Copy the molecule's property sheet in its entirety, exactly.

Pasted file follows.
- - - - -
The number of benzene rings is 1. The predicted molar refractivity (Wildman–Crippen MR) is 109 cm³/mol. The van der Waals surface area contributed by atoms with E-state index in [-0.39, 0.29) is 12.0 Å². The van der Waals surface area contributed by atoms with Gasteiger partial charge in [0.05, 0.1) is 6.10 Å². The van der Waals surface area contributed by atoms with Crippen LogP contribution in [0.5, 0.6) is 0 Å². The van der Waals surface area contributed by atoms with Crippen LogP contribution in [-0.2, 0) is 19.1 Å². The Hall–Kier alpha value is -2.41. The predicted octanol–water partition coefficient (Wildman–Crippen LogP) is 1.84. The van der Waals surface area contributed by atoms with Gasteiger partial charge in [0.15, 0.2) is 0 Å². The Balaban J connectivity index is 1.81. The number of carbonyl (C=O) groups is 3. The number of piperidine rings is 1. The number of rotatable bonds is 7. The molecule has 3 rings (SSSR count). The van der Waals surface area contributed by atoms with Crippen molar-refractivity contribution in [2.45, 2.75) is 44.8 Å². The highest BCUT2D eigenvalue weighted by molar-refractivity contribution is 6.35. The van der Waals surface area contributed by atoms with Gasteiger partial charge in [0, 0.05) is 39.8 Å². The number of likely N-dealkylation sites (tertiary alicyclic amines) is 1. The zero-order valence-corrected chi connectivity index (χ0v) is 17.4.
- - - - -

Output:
The number of benzene rings is 1. The predicted molar refractivity (Wildman–Crippen MR) is 109 cm³/mol. The van der Waals surface area contributed by atoms with E-state index in [-0.39, 0.29) is 12.0 Å². The van der Waals surface area contributed by atoms with Gasteiger partial charge in [0.05, 0.1) is 6.10 Å². The van der Waals surface area contributed by atoms with Crippen LogP contribution in [0.5, 0.6) is 0 Å². The van der Waals surface area contributed by atoms with Crippen LogP contribution in [-0.2, 0) is 19.1 Å². The Hall–Kier alpha value is -2.41. The predicted octanol–water partition coefficient (Wildman–Crippen LogP) is 1.84. The van der Waals surface area contributed by atoms with Gasteiger partial charge in [0.15, 0.2) is 0 Å². The Balaban J connectivity index is 1.81. The number of carbonyl (C=O) groups is 3. The number of piperidine rings is 1. The number of rotatable bonds is 7. The molecule has 3 rings (SSSR count). The van der Waals surface area contributed by atoms with Crippen molar-refractivity contribution in [2.45, 2.75) is 44.8 Å². The highest BCUT2D eigenvalue weighted by molar-refractivity contribution is 6.35. The van der Waals surface area contributed by atoms with Gasteiger partial charge in [0, 0.05) is 39.8 Å². The number of likely N-dealkylation sites (tertiary alicyclic amines) is 1. The zero-order valence-corrected chi connectivity index (χ0v) is 17.4.